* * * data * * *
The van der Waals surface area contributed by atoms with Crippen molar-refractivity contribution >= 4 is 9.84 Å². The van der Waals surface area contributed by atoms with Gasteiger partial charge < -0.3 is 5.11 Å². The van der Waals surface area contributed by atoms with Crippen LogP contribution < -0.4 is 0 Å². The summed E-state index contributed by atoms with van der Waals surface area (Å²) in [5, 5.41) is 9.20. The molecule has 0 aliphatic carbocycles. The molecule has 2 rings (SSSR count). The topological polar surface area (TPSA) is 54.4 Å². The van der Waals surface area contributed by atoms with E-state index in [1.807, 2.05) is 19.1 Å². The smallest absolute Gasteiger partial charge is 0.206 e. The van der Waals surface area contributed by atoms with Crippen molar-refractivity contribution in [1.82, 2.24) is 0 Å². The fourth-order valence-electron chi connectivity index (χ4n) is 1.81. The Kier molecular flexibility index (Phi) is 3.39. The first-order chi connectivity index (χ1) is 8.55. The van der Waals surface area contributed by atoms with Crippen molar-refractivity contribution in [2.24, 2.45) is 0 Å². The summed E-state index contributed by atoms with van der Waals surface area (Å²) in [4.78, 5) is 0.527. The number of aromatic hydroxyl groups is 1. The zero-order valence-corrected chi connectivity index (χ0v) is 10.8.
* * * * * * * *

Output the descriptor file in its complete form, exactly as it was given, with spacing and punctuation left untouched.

The van der Waals surface area contributed by atoms with Crippen molar-refractivity contribution >= 4 is 9.84 Å². The van der Waals surface area contributed by atoms with Gasteiger partial charge < -0.3 is 5.11 Å². The van der Waals surface area contributed by atoms with Crippen LogP contribution < -0.4 is 0 Å². The summed E-state index contributed by atoms with van der Waals surface area (Å²) in [5, 5.41) is 9.20. The molecule has 0 aliphatic carbocycles. The molecule has 2 rings (SSSR count). The topological polar surface area (TPSA) is 54.4 Å². The van der Waals surface area contributed by atoms with E-state index in [1.807, 2.05) is 19.1 Å². The smallest absolute Gasteiger partial charge is 0.206 e. The van der Waals surface area contributed by atoms with Crippen molar-refractivity contribution in [1.82, 2.24) is 0 Å². The fourth-order valence-electron chi connectivity index (χ4n) is 1.81. The Kier molecular flexibility index (Phi) is 3.39. The first-order chi connectivity index (χ1) is 8.55. The van der Waals surface area contributed by atoms with Crippen molar-refractivity contribution in [2.24, 2.45) is 0 Å². The summed E-state index contributed by atoms with van der Waals surface area (Å²) in [4.78, 5) is 0.527. The number of aromatic hydroxyl groups is 1. The zero-order valence-corrected chi connectivity index (χ0v) is 10.8.